BLrfHEVILLE (ARK.) COURIER NEWS t^. *(*j**«^..,^.., : >,, ^,>.,v«. ..W*... I BLTTHEVILLE COURIER NEWS ,*' »• OODRXBl NKW8 CO. , Jl. W. RAINES, Publisher x' JAMES L VERHOEW. Editor PAUL D. HUMAN. Advertiitac Manager 5 ' hole National Advertising Representative*: ,-' 'jlraLaee Wltmcr Co, New York. Chicago, De- 1 pott, Atlanta, Memphis. '• Published Every Afternoon Except Sunday ' r lintered as second class matter at the post- cffice at Blytheviile, Arkansas, under act of Congress,. October 9, 1917. the United Press ; SUBSCRIPTION RATES ' By crrrter in the city or lUythevllle or any •nx'jurban town where carrier service Is maintained, 20c per week, or 35c per month. By mall, within a radius of 40 miles, $4.00 per year, $2.00 for six months, $1.00 for three months; fcy mall outside 50 mile zone. $10.00 per year payable In advance. Let's Co-ordinate On its first anniversary the Air Force Association, ;m organization of /former Army flyers, endorsed the proposed armed forces unification as "a definite step in the right direction." But it also expressed the hope a separate air force might eventually include the Navy's land-based aircraft, and that unification might be extended down from the present lop level. Lt. Gen. James Doolittle, the AFA's president, urged these developments in the interest of efficiency, effectiveness and economy. His arguments havu since been bolstered by two articles in Col- 'lier's magazine by W. B. Courtney, ; called "Will Russia Rule the Air?" iThese contrast the development of new air weapons by Ktissia and Britain, Jboth of which have independent nir forces under a unified command, with our own efforts. ,: ' General Doolittle revealed that until recently American research in the ; field of guided missiles was being ear- :ried on independently by the Army Air Forces, the Army Ordnance Department, and the Navy Bureau of Aeronautics and Ordnance. Army research has now been co-ordinated, lie said, , but it is still separate from Navy research in the same field. Obviously, such methods are a waste of money, time and skills. They would » be bad enough if we had a'comfortable lead in the development of new air devices. They are rather frightening when one reads Courtney's account of how far our wartime allies have gone inutile same direction. ; All the Courtney facia aro not new. But gathered together they form an impressive argument for putting our air research on a more realistic basis. During the war, says air. Courtney, we gave Russian engineers unlimited ' opportunity to study our aircraft pro- v duction methods. We gave British designers sufficient leisure to go ahead with advanced research while we built most of the aircraft and parts used in , the Western European theater. Today Mr. Courtney gives us the edge in such things as production ex- perience, airline equipment, airports, private flying and backlog of trained military flyers. He puts Russia in front on all points of foresight, research and ' future war potentials. England leads us in organized national research, electronics, jet engine development, and possesson of bases. England is building a $100,000,000 National Aeronautical Kstablishinent, pin lining (i Rational Gas Turbine E:i- labli.shment, and training leaders for both the RAF and the aviation industry at a national air college. Russia, of course, has the ultimate in integrated na'tional planning. The Soviet government is not accountable to its citizens for expenditures. Nor 's it telling anyone what's being done in a'lr and alomic research. Nearly -10 years ago Alexander Graham Bell said that whoever ruled the air would rule the world. That prediction's fulfillment may Ijo close at hand. We don't want to rule the world, but we don't want any other one country to do it, either. It is time that wo got coordinated and got going toward the future. One way lo start would be to follow General Ooolilllc's suggestion of integration, all down the line. Good Feeling or Fear? Some top men in government, business and labor unions are expressing what the diplomats call "cautious op- tomisin" thcso days. They feel that an era of good feeling in industrial relations may be coming on, although the feeling is almost too good to be true. And there are reasons at the moment to make that feeling m( ,i- c than wishful thinking. There aren't any nationally important strikes. A two-year task of job- classfieation iii the steel industry has been finished to everyone's satisfaction. Several important contracts have been extended during negotiations, when there might have been strike'; at the deadline. T'hil Murray and Ben Fairless seem to be on speaking terms. But is it good feeling or a healthy fear? Unions may be afraid of slap- down legislation if they don't proceed carefully. Industry may be worrying about possible strikes and portal-to- portnl judgments. Congress may be thinking, not that things are relatively quiet, that maybe some proposed labor legislation is a little rough for a lot of voters' digestion. Yel, if the. atmosphere is a little tense, it's also peaceful. Maybe somebody will lead with a left and spoil il all. But right now collective bargaining semis to be working, and all's approximately right with the world. The q«erUo™Uxlliy"rs~vlicunri r 'tl«r'EnkVrn~ and Western worlds will find :i way of living together In peace.— The Rev. Murlin NiPinoellcr. FIMctirr [» ht-r fimilly t tit rrxpon- Ilint Khc TKIU'M r-ro- though . \Vlii-K hi lii- ntlud oft ilton, n •-. THE STORY I Cnnnlc ;.1he m.llll Mummrt at and fcflt.nm'h n hurdi' > vlblllly toivnrd the luritft duvc-ii Mikr C pniml of xiinrrlnRr. »hc !* In love ivllh : Leiil, her Mlmllrcl ntwler. niiit ivcnlthj- l. 1ry 10 elopr. thi-y ni- by CngNlc nnd Pnrker frlrnd «r T.oir*. l.enl vo fi ---. Some month,* later, C'asslc n . J'HTkfr Iliimltton .-lecuU-nl- nl / and tlicj- Mart dating. CnwKlr . -itlilcn her Tvnrrlrii nl>ou< I.enl, who IK now runnliiK vrl Id. Pnrker »npKP«l* that l.cnl Inkp voice len- - *nnn. >Vhpn Cas*!r hrxltntm be- c^lisi- at Ihc exprnnr, ho Ktiddcnly nukH tier to marry him. "you've cot to let me help you,"' he nrKcn. • * • ; xi "VOU could think it over, Cassie, and decide. You don't •have to rush into it. I can \vait. But remember, some day Leni and ';Sid will be gone, and your folks • too, and there won't be anyone v left for you." He paused, his hand . toying nervously with ;he ashtray money come from?" she said dully and turned away. ; on the table, fur them." "I could do a lot Cassie felt a queer mingling of .., pride In his having asked her lo ; ; marry him and guilt that she had - let her relationship with him come to this point. "I'll think it over," she said in :• a small voice. -; They sat in painfril silence for a few moments. Thc small or- V chestra in the corner began to 'r play something familiar and sweet, .j and classical for a change, a Cho', pin nocturne. It was a song Leni i hummed around home a lot, because they sang it in the ,glce club I at school. j Cassie spoke to Leni the very /next day'about singing Icesons •£ just lo see her reaction. • : -\ '••., "Leni, Parker thinks you have a f;Wpnderiul voice. Would you take SI voice Itssons at the conservatory '! ; i{ I could find the money fo voice lessons'. 1 " I.cnl's, ui-s'Tivst time -,'n''months' 1* lest its heavy sullen iook, and her" ''"",, voice -rose incredulously. "At the ..conservatory!" Then the mask .. ;T*K*>P«1 »galn. "\Vherc would the •%,L-?$V* J *«-* : *—--- - • • -•-- • . -.. .. had never rcnlly had a chance to get acquainted with the Fletchers, because Ciissie was no hand to keep anyone waiting, and Fho was always ready when he called for her. But he seemed suddenly now to take more interest in them. He brought :i model airplane for Sid to build, and kept Cnssie wailing while he spread the parts out on the kitchen table and helped Sid cet started on it. Cassie was ashamed for him to see their kitchen, the cracked, faded oilcloth on the table, thc ancient range, with its broken top and the crooked lids, thc old- fashioned sink and pitcher pump. It all looked disreputable, and Mama was so untidy too. Parker looked out of place sil- ng at the table with Sid, his ox- jensive, well-cut tweeds towering >esidc Sid's patched sweater, theii \vo dark heads together. Another night Parker showci' Sid how to make diminutive tracers out of spools and rubber bands and match slicks and little ;hem?" ' "Take ircles cut out of soap. It that was his way of persuad- ng Cassie to make up her mind t worked, after a fashion. Fo: -assie felt a sort of tenderness fo lim, us he laughed with Papa and =•'•' at the tiny ' Just Another One of Those Things WEDNESDAY, FEBRUARY 5, of Mike's arms was arounn 'iv. and he was smiling down. C';::;sie J cart burned with sort of a rc- entful jealousy. * » * l.TAYBE it was because slic had been thinking n lot about .Tike again that one niyht when 'arkcv kissed her good night, she uddcnly found herself responding. Feeling her response, Parker's :i?s became fierce and eager, nd presently they were cling- ng together. Cassie had never [reamed that you could respond to man in that wny, not when you lidn't actually love him. She was "breathless when Parker released her, and she felt bis hand on her shoulder trembling. Cassie was stricken with re- norsc. "Parker!" she whispered. t was n cry of compassion which 10 immediately mistook for something else. "You will marry me, won't you, Cassie? Darling, 1 love you!" A little of his cxullance echoed i her own heart. It was good to have someone want you, need you. It was exciting to be loved. And it softened thc bitter remembrance of Mike. She hesitated for a mo- I mcnt and then it came out—"Yes." He kissed her ag;iin, passionately, his hands on her throal. "Cassie, I'll be good to you. We'll be happy. You'll see. When will it be?" ••••••••••••••••••••••••••••••••••*••»•••••••••« : IN HOLLYWOOD : WASHINGTON COLUMN p for , n necessary part of miich-needcc! social IIY 1'ETEIl KDSON NKA Washington Correspondent WASHINGTON — (NEAl—Scv- i cnteer. years ago, when n middle- aged U. S. career diplomat named George Messer.siniUi was leaving his [jost as Consul General in Buenos Aires lo become Consul General in Berlin, lie told his wife that there would some day be a revolution in Argentine to overthrow the big landholder dictatorship. When GS-year-old George Mes- rsinith returned to Buenos Aires | rist May as U. K. Ambassador to j :he Argentine, that revolution had ; tnkcn place. The landed aristocracy | was out. Col. Juan Peron was about! lo be inaugurated president tor a '' six-year term, after a close elcc- ' :ton. . Thc Argentine which Ambassa- ' dor Me.ssersmith saw on his first our of duty had a deep-scatcii intreri of the U. s. That hatred stlil lingered. It had been born of feeling of inferiority, superiority and resentment of U. s: host and month disease quarantines against the import of Argentine cattle and meat products. i Because of its mistrust of U. S. domination in thc western hemisphere, the Argentine traditionally opposed most measures brought up Pan - American conferences. When Col. Juan Peron's rcvn!u- , 'ionory eovcrnmr-nt had ratified ! the Act of Chapultepec In 19-15. U j was the third inter - American i iKreemcnt which this southermost | country j,nd approved. HEFOHMEIt Oil IlEMAGOGUE? ; When lip Micrrvdcrt Spri:illc Uriil- : en ns Ambassador to the 1 tine, George Mcssersmith set out to build good relations on this bi'- ginning. In his nil-out, wartime ef- ; fort to suppress Nazism and Fas- \ cism in T.itin America. Brndcn had i set. n policy of firm opposition to and nil his works. In Lntin ; America, this policy became known as "Brnrtlsmo." or Bradenism. '• Iinmrdlotclv after taking oliicr. Peron set forth on lt wropram that was mnde tn look like long-overdue social reform. A five-year plan was adopted. Road, school, hosui- tnl and housing programs were laid ' out. Watics were raised bv decrer. • A land reform was bppun to civ unused, arable land lp poor peons who had existed in virtnrtV slivcry ' under the old landholding aristo- cr,',cy. An Immigration proeram launched, mlpndCii to bring i revolution reform. .Vron may contend that * the power of the army has been • ••«••••••••• iijroken. replaced by the power of be better barracks i ihe workers. Peron may ask inno- I eentiy how he can be considered n ' military dictator while being will. , I«B to join in inter-American mu- Thc universities were cleaned out i 1 ^ r " SSiSta ' IC1: pacts ' Hc wants "° of liberal professors. For a time in ! the revolution there bad been corn- i pletc suprcssion of civil liberties in I turned out !o : for tin- army Old labor unions were done away with. New Peron unions a stale of siege, and complete cen- ioi'stiip. Today thc Perc:i government can make the claim tliat all this He has no external debts. • Hc has cosh with which to buy. Even the experts—Brnden and Mffsersmlth—differ in their appraisal of whether this is a genuine social reform or an expanding front for a new-style, expending, native American fascism. IS AWKE Fe,'«TED BY NA11VES OF THE WEJT INDiES THAN K THE IS THEONLY TREE possess A (SIKJPS OF LIVIN CELLS RLW THE HE4RTWOOD, ACCORDING TO WO AV.ERiOiM RESEARCH HUXJERS .HOVE Our INTHE COUMI //R5.SEVEKINO CELOTri, was !ive million new settlers from Spain anil Utah-. A slarl. was made on na- tlonili/iiiK indiislry. Ijyyine U n foreisn invcslments In 'railways, rommunicallons and public utilities. All these looked B ood. And yei. lo the hnrd-boilpd realists iho trim t:> pec through them, thcv lind n surkrr appeal. They were nil tricks Hitler and Nfiissolmi had used. All at once she was frightened at what she had done. "I'd have to have a lilllc time," Cassie said. Her voice sounded strang,> even to her own ears, breathless and frightened. , "Clothes and stufT, I suppose," dominate the entire br.sin tractors creeping | Parker said. His laughter was low River Plattc and all that ,.,, ,,, so »"i. That would include •guay. Paraguay, part of south- rrn Brazil. Bolivia. F o r B ood 'mcas- Peron's pro-revolutionary specch- ri n»H inose or his nrcdeccFsors in high office were recalled. Thev hr^l stated a belief that ihe Arecntinc as (be superior, while nation of . outh America, was destined lo Of thr . over me cracked oilcloth of the and onviscd. "Cassie, honey, we'll l»)o 13 2J* 1 , , bu-/ the dorn'desl trousseau any Urg , , The persistent aching remembrance of Vlikc mingled itsclt with phys:cai weariness from ovcr- tK at the office and Cnssie seemed posscsied of a dull feeling of lelbarity thit went all the way through her. qnce in the Sunday magazine supplement a pict'jrc caught her eye. She stared at it for a, long tirrj. H was Mike. ".Young 'Inver.lov makes good v ! "gadget Jlioug-U up while in German prison camp." There was a plane in the background, and Mike leaned against a wing. There was a girl In th>; p.'cturo too, and one oridc ever had!" . "Oh no, Parker, I didn't mean "re. it included chile. that." What she had meant was With Chilean copper and that she had to accustom herself traits. Bolivian tin and other riuv loathe -den of marrying him. inntfrinls this arcn produced, .,,^ ,.._ ,, ....... A .... "Whtt difTerence does it mak* Argentine ( wlw.'lhcr I buy you clothes belor; tconomlcnlly. Argentine" or after thosd lew words the min- Ism wns made to stand out ister will say? Of: course I'll buy throat to hemisphere ntnco your trousECau! We'll buy trunks PEACEABLE OR \V\HI IK* 7 ' full of stuff, and we'll go to New „„ ,„„ „, ... ,. _ „__*' national- as a o. su, an we go ew 0 , , ., , . York on our honeymoon and have „ °" °". of "' s ' , th " Pcro " one whale of, *i tlnlc! eminent becan to build up Its mil- She'd nwer soak him In such a ! tnr L«"«Wlshment Airports NEXT: Do Navajo rn; weavers u-ork from patterns? I ., , _'_~ ~~~'''' i ' - • SIDE GLANCES by GclbralHi v;ild mooa of g'ayety, (To Be Continued) lo appear where they could have j only nillltnry use. New voatU hnp- I 1 pr-ned to lead »o them. Housing | "Tonight I wish you wouldn't repeat those stories about the_gcot! old days when the saloons served free lunch— do i go around reminding everybody how old we are?" r,y EUSKIM-: JOHNSON . . .NEA Staff Correspondent ... HOLLYWOOD, Feo. 5. (NBA) — It's gratify! i in to heiir that the Pulitzer PrtZ2 committee of Colum- University Is considering a plan lo jiv.T.rcl motion picture It a j):h;-> is awarded, the first winner will be named in 1'JW. Such :i |lun wnuld take nil the politics out oi ih? b3sl-p!cturp award, leaving tlie decision up to impartial As we have been predicting, Linda Uanu'll and hubby I'cv Marloy have agreed (o agree. They're bafk together after a six- month Iriiil separation, saying, "It's really love." They'll go on :i second honeymoon early In March. PooUng-ihe-puallc dept.: Peggy Sumnilns falls off a horse into a muclhole, for a scene in "Moss Hose." Tlie mudhole wa s steam- heated no Peggy wouldn't catch coid. -VSt: I\OKATITUI>K Nelson Eddy looked in on a ri-iiearsa! Iiali at Republic tlu> other (Jay and was met with the sight of his cook uiviiiB a singing .tiditlun. Ketnrnlng lioine. lie tokt Mr.s. Eddy slie had better look for new cook. Mrs. Eddy was rather .surprised — the food having been .so good — asked \vl:y. So Eddy told her ibout tlie cook'.s giving n singing; audition at the studio. "Why. Nelson," she said, "I can't (ire the man for trying to get a b:-uer job." I ••Thai's ckay with me. too," re- i piled Eddy. -But why should he j want my job?" ' j • « • Charlie 'MuCurlliy went lo a Ilollyiviiod party the other night anil, after .staring i»l a glamor girl's miller sheer gown, whls- pcrrcl lo lld^ar Bergen: *'Bcr£cn> that's Ihc first time I have ever seen cellophane with shoulder straps." * ' • M?r;antllc note: Joan Crawford reuirncd from har Now York »a- cation will! n flunks, nil {nil. sue left -Hollyv/cod with four.. .Travel nnte: Lana Tuvne;- took eight bmliinK suits, all v.-hitc. with her to Mc'xlro. She doesn't swim. KKI:P UKfoitns STKAIGIIT The curious mixture of fact and fiction in film biographies has (j'-'en worryiiiK us, too. Thc ^fl'lIl- pbi>; scci'.ipnce in "Til] the Clouds Hoil ISy." tlie Jerome Kern bio^-,/ raphy ,i>ron\ptcd Ediior Edward J. Meeinau of the Memphis Prcss- Sclinitr.r to write M-O-M: "We would like to know whether Jerome Kern a?tualfy visited Memphis, whether there \vas a girl in a night-club there, whether lie (jot inspiration' for the Showboat music from looking ;it t!:e Mississippi at any lime, in Memphis or wheie. "I liave long- thought that public relations departments could do a jjri'at service ttt newspapers, (he ijublic and themselves, If they would issue honcst-tu-Uod literal information on wlutt is fictional and what is not true i" historical and bi(»x r ^PhicLil films. "Certainly there is :i place for the imacinutiou to fill out or em- (he bare rec-orcl, but one oii(;!H to know where it i.s the liis- toiy generally agreed on by authorities and where it is supposition or creation. As one moviegoer, i find myself constantly wondcrini! which r. whi;h, and my enjoyment would b? greatly heightened By accurate information." To which we tay, Amen. Head Courier News Want Ads. 'Miss America 1945' IIOHIZON'TAt, I.S Pictured •- Miss America uf 1915 12 Light boat ,.' 13 Attacked / 15 Also IB Vouch for' ' 18 Go nstrciy '. If) Omit 21 Withered 22 C.'ivern 2:i Greek island 2, r i Gluts 2« Work unit 27 Urge 2S Sun j;od 2!) Prflnoun ''M Kvnluator ^l.'I I'rovineii!! '.n Remove :t8Slacic HO Fade •lOrcdeslai face •ilP.-.rt of face 4S Compass point '16 Ripe 48 Headed •19 False leclll 51 lle^imen.s 53 She is a music 54 Finishes VERTICAL 1 Financier 2 Finale. 3 Thus 4 Ocean f> Partner (i Belgian river 7 Essential Ijeing K Rodent !1 Chinese town 10 Chemical sail 11 Gives courage 12 Social class H Attire 17T;ist'o solo (ab.) 20 Neediest ; 22 Cnricatui'c ' 2-1 Trap 25 Run over SO Marry again .'t I Comes up D2 Ability , :)-! Chilled .15 Advaritagcs 3S English borough -10 Vcnlurc 41 Solar disk 42 Clean 43 Either 4(i Mire 47 Dutch town 50 Tungsten <ab.) reposition 14 3.. si Ji H^ «•! "' 5^ 1 d 3i ^ 2£ iU 1 0 M •M HL / "1. -;i W i P ;|o s •^ <f& 1% & -II '• 5V V-. • i •S3 n 'P 1 i fi 9 ?Sv iS il i'l ii JU HI * [ SH •i n. •i'i 5/ 10 t: M -«U i .IS 5 4 ir= Our Boarding House with Maj. Hoople HEAR ABOUT TU& HlSR P01WT THE HISTORY OF- E^TERTAIMWESST ? THE 30KES PUT IN BED VJITH A TSMPEP.ATURe HOTTER TiA/xM ONE OF THE MlFVIES THAT t(4£ PROPS OU>T VEN6KA8L.E GAG f?/ THE OLD ABOUT "THE'RESTAURANT /gOV WHERE you COULD EOT / TO DIRT CHEF\P-~-TriKV S, A STOME DME IS 17 VEARS OLDER TrlA,Ni TAsi V ^> V T3IMOSAUE. > EGGS/ . .. ,s -- ^'~ 't, -..- 'r OME'S LAU& GKftriT'S f IR6T i-S^,J.^,,^<v;%^.; Out Our Way ByJ.'R. Williams IM' \ A CIRCUS— ) K.1M WE SEVJ / UP OUR TEMT \ OM TH' SEWIM' J MACHIME ? J VOU BORROW A PLOW AN' J-OOS6M UP TH KO'.L OM IT FIRST.'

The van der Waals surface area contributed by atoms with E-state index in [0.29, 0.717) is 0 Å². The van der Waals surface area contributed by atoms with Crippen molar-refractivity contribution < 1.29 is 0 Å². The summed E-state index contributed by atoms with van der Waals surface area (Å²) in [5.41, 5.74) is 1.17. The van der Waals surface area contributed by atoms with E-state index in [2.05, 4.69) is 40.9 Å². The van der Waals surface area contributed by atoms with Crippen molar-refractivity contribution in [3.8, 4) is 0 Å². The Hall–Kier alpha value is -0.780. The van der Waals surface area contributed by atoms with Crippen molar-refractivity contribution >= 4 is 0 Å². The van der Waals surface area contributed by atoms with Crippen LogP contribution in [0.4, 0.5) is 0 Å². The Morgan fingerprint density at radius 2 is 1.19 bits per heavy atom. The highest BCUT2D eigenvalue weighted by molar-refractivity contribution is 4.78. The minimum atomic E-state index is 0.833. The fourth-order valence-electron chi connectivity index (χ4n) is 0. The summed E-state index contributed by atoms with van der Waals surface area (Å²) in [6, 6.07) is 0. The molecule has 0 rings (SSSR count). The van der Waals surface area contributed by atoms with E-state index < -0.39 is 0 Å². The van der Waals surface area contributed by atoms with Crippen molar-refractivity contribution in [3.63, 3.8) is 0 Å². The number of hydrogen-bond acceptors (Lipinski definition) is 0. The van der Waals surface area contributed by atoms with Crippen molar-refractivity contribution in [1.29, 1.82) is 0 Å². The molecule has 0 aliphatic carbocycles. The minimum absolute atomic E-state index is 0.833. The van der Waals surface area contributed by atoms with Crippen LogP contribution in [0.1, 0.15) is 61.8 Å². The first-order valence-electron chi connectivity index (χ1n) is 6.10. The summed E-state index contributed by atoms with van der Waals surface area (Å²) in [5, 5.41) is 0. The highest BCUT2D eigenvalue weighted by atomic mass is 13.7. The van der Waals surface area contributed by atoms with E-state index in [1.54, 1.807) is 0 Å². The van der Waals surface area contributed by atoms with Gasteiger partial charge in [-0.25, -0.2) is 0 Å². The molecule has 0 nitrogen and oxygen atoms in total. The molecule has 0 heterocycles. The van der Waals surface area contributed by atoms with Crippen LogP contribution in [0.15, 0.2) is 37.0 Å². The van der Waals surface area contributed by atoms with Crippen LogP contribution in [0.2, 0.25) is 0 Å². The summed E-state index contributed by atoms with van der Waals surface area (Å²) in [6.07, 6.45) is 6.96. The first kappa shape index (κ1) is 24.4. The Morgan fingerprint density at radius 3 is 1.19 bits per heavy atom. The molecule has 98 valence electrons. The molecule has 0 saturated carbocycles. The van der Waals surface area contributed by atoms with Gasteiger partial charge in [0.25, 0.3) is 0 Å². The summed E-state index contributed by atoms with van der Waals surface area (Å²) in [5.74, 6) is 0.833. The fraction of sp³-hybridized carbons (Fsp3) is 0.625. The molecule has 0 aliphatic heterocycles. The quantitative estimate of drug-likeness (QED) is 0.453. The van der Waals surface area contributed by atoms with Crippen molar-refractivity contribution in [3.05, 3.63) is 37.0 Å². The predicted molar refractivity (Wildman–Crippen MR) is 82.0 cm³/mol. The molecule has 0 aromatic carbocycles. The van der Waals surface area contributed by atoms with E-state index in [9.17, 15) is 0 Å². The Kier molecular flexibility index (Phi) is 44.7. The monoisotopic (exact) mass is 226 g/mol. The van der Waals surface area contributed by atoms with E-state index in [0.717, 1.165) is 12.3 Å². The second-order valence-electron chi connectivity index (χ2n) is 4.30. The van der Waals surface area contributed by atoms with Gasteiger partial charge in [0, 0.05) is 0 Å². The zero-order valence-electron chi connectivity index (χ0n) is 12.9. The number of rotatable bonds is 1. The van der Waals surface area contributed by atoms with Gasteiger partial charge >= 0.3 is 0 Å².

Get full access with a Free Trial

Start Free Trial

What members have found on this page